View full screen - View 1 of Lot 109. Theodore II, Emperor of Abyssinia | letter to Hormudz Rassam, with Lion of Judah stamp, 1866.
109

Theodore II, Emperor of Abyssinia | letter to Hormudz Rassam, with Lion of Judah stamp, 1866

Estimate:

700 - 900 GBP

Theodore II, Emperor of Abyssinia | letter to Hormudz Rassam, with Lion of Judah stamp, 1866

Theodore II, Emperor of Abyssinia | letter to Hormudz Rassam, with Lion of Judah stamp, 1866

Estimate:

700 - 900 GBP

Lot sold:

4,788

GBP

Theodore II, Emperor of Abyssinia


Letter, to the archaeologist and diplomat Hormudz Rassam


sending compliments to him and his fellow prisoners and asking how they had spent the rainy season, also warning of his military preparations ("...By the power of God I am coming. Don't fear we shall meet again. Since we have separated by the power of God a big gun has been made. After it is finished I shall send you word again..."), in Amharic, 1 page, with black imperial ink stamp depicting the Lion of Judah, 1866, endorsed by recipient with date of receipt ("16th Sept. 1866"), with contemporary translation by Rassam also noting that the letter "was presented to Captain Anderson by [Rassam] in June 1868" 


A RARE LETTER BY THE EMPEROR WHO REUNITED ETHIOPIA BEFORE DYING AT HIS OWN HANDS FOLLOWING DISASTROUS MILITARY CONFRONTATION WITH BRITAIN. Theodore, or Tewodros, had brought Ethiopia together in a series of brutal military campaigns through the 1850s. In the early 1860s he attempted to enlist British aid in a crusade against Islam but, enraged at British indifference at his offered alliance, he took prisoner the British consul and European missionaries. Hormudz Rassam was sent with a letter from Queen Victoria to negotiate their release but was instead taken prisoner as well, although, as this letter attests, Rassam and the Emperor retained a surprisingly cordial relationship. Two years later, in April 1868, British troops led by Sir Robert Napier stormed the mountain fortress of Magdala and freed the hostages. Theodore killed himself as the British stormed the citadel.


Hormudz Rassam (1826-1910) was a Chaldean Christian from Mosul who had worked closely with the pioneer archaeologist Henry Layard in the excavation of Nimrud. His friendship with Layard brought him powerful friends in Britain, followed by work for the British government in Aden and elsewhere. In later years he was to undertake further important excavations in Mesopotamia on behalf of the British Museum.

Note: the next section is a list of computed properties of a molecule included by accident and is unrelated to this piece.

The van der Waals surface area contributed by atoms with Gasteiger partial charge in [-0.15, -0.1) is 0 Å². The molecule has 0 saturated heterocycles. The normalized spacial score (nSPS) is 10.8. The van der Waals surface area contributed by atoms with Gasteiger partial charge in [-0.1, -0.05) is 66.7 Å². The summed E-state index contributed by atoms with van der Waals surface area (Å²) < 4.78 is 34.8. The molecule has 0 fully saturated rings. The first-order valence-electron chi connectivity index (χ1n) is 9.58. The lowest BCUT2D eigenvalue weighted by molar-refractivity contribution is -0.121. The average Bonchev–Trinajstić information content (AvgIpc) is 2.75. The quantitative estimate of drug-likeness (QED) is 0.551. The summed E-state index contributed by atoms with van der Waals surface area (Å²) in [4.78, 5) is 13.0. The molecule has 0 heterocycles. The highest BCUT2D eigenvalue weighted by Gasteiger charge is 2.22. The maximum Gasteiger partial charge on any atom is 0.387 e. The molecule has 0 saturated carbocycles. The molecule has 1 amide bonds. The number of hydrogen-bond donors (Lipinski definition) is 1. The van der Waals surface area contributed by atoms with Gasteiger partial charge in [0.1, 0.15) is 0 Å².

Condition is described in the main body of the cataloguing, where appropriate


The lot is sold in the condition it is in at the time of sale. The condition report is provided to assist you with assessing the condition of the lot and is for guidance only. Any reference to condition in the condition report for the lot does not amount to a full description of condition. The images of the lot form part of the condition report for the lot. Certain images of the lot provided online may not accurately reflect the actual condition of the lot. In particular, the online images may represent colors and shades which are different to the lot's actual color and shades. The condition report for the lot may make reference to particular imperfections of the lot but you should note that the lot may have other faults not expressly referred to in the condition report for the lot or shown in the online images of the lot. The condition report may not refer to all faults, restoration, alteration or adaptation. The condition report is a statement of opinion only. For that reason, the condition report is not an alternative to taking your own professional advice regarding the condition of the lot. NOTWITHSTANDING THIS ONLINE CONDITION REPORT OR ANY DISCUSSIONS CONCERNING A LOT, ALL LOTS ARE OFFERED AND SOLD "AS IS" IN ACCORDANCE WITH THE CONDITIONS OF SALE/BUSINESS APPLICABLE TO THE RESPECTIVE SALE.